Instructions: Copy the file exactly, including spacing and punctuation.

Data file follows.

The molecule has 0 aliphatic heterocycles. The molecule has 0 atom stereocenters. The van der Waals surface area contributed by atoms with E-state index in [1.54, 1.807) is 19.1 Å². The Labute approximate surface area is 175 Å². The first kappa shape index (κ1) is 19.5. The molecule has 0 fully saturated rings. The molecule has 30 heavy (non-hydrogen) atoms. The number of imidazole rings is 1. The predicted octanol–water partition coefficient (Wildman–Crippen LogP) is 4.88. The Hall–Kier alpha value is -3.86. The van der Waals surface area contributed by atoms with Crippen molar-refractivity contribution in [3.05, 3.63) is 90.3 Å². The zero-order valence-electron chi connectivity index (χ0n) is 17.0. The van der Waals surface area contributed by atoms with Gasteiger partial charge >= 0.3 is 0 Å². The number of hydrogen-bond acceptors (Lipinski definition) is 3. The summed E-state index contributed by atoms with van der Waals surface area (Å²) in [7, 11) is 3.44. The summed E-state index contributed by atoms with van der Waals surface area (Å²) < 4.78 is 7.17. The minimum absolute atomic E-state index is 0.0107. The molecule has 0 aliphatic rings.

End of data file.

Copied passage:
The molecule has 0 aliphatic heterocycles. The molecule has 0 atom stereocenters. The van der Waals surface area contributed by atoms with E-state index in [1.54, 1.807) is 19.1 Å². The Labute approximate surface area is 175 Å². The first kappa shape index (κ1) is 19.5. The molecule has 0 fully saturated rings. The molecule has 30 heavy (non-hydrogen) atoms. The number of imidazole rings is 1. The predicted octanol–water partition coefficient (Wildman–Crippen LogP) is 4.88. The Hall–Kier alpha value is -3.86. The van der Waals surface area contributed by atoms with Crippen molar-refractivity contribution in [3.05, 3.63) is 90.3 Å². The zero-order valence-electron chi connectivity index (χ0n) is 17.0. The van der Waals surface area contributed by atoms with Gasteiger partial charge >= 0.3 is 0 Å². The number of hydrogen-bond acceptors (Lipinski definition) is 3. The summed E-state index contributed by atoms with van der Waals surface area (Å²) in [7, 11) is 3.44. The summed E-state index contributed by atoms with van der Waals surface area (Å²) < 4.78 is 7.17. The minimum absolute atomic E-state index is 0.0107. The molecule has 0 aliphatic rings.